Minnesota’s version of the Tax Wars will continue, not just unabated, but with escalating gusto from now until … Bob von Sternberg and Mike Kaszuba of the Strib write: “The budget deal that ended the state government shutdown is also single-handedly reigniting what will be at least a 16-month, rough-and-tumble rematch in the bitter partisan battle over taxing and spending. … ‘I’m not going to give up on this,’ Gov. Mark Dayton said of the tax increase proposal he campaigned on but was forced to withdraw. ‘I’m going to come back, if not next year, the year following’, he said. ‘I’ll advocate for it, campaign for it, press for it for as long as I’m drawing breath.’ House Speaker Kurt Zellers, R-Maple Grove, says he is ready to start doorknocking now on what he considers the bottom line of the budget deal. ‘We didn’t raise taxes,’ he said flatly. ‘There are far more people who get the joke now. It’s not about taxing rich people, it’s about taxing small-business owners. … That’s not where a vast majority of Minnesotans are.’ ” All 7,700 of them.
Every GOP candidate knows the peril of getting cross-ways with a talk radio jock. Politico’s Burns and Haberman report: “Tim Pawlenty’s presidential campaign is flatly denying an Iowa radio host’s claim that Pawlenty’s team has contacted former Michele Bachmann interns in search of damaging information. Pawlenty press secretary Alex Conant said the campaign has asked WHO host Simon Conway to back up his charge, leveled at the former governor in a Wednesday interview. Conway has been ‘unwilling or unable’ to provide evidence supporting the accusation.” But I thought “evidence” on talk radio was just that the guy said it?
Not sure if there’s a warranty issue here. Paul Walsh of the Strib reports: “The driver of a 1915 Model T has died after a wheel fell off the vintage vehicle and it crashed on a southeastern Minnesota highway, authorities said. Kenneth W. Meek, 64, of St. Clair, Mo., died at St. Marys Hospital in Rochester on Wednesday, one week after the crash west of Chatfield on Hwy. 30, according to the State Patrol.”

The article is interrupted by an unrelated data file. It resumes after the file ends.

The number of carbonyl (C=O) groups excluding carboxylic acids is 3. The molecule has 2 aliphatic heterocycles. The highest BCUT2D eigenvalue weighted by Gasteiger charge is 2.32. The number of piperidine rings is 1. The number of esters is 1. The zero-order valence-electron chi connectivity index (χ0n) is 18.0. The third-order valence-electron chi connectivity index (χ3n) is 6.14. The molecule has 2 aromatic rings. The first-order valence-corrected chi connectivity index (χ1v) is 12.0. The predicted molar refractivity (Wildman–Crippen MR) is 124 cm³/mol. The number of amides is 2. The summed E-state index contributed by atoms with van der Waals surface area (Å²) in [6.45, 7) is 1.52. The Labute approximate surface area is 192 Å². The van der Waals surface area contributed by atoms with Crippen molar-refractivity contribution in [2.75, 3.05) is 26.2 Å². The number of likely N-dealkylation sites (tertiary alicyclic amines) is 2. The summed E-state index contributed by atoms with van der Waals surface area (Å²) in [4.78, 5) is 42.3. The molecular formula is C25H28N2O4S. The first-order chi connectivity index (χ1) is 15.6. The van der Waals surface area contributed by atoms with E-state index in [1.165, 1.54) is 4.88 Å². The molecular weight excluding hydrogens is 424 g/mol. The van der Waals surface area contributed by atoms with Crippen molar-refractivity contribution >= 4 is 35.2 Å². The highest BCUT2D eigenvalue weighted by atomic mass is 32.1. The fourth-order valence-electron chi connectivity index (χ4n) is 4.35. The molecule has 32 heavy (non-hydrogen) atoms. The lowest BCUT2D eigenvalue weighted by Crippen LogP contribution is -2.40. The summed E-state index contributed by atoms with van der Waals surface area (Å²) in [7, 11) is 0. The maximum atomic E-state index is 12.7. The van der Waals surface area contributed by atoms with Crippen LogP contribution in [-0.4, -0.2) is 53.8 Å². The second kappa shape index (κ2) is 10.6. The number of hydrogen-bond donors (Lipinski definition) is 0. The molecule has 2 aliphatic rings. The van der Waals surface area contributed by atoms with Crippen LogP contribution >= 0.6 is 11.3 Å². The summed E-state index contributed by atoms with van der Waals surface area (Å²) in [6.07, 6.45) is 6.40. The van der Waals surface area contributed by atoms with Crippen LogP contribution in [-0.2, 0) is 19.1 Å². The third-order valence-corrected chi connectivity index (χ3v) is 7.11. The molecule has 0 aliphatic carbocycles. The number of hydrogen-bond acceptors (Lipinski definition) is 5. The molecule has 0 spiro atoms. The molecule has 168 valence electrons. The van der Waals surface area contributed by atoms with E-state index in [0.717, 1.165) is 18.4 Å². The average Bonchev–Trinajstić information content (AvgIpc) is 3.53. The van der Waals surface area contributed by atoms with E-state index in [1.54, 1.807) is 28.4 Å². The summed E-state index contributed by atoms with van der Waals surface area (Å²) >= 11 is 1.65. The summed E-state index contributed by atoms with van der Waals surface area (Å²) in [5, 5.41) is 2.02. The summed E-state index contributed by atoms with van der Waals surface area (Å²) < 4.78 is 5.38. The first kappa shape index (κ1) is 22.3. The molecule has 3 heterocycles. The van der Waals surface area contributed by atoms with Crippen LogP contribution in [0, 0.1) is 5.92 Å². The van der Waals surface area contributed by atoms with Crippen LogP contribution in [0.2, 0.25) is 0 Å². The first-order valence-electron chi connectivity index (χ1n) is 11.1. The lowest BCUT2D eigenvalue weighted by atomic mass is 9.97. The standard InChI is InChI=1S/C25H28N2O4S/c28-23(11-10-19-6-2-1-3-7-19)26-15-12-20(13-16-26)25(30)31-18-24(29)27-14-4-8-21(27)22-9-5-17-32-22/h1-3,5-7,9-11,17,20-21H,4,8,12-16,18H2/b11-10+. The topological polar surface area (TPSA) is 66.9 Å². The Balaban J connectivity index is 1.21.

Good Lord. The stuff that allegedly serious newspapers actually publish … On the Washington Post’s “On Faith” page, Margaret Feinberg looks at Michele Bachmann and asks: “Once Christians realize that the Bible in no way restricts women from serving in politics, we’re left to wrestle with a different question. Not can Michele Bachmann run for president, but should she? Is she truly the best candidate? Does she have the experience and know-how to lead our nation through challenging times? The average voter is looking for a leader who is capable, experienced, and proven —qualifications that seem increasingly hard to find if you examine the list of presidential hopefuls. The big issue for the 2012 election won’t be and shouldn’t be a question of gender. Rather, we need to ask who the best person is to turn around our economy, bring home our troops, and clean up Washington. And on that, the vote is still out.” So “Christians” believe the Bible restricts women from “serving in politics.” What the … ?
Seven years is a lot of persistence. Steve Brandt of the Strib writes: “Developer Brad Hoyt’s third stab at building housing on Loring Hill in Minneapolis could be on the verge of success. Hoyt’s bid for a 124-unit residence on the hill overlooking Loring Park got a key boost Thursday: A City Council committee voted 4-1 in favor of his appeal of the city Planning Commission’s denial of approvals he needs. Assuming the full City Council concurs next Friday, Hoyt could proceed with construction on a site he’s been trying to develop since 2004. … Meanwhile, Citizens for a Loring Park Community, the neighborhood group that testified against Hoyt’s proposal, is preparing to vacate the office it has occupied for 12 years after Hoyt opted not to continue its month-to-month lease.”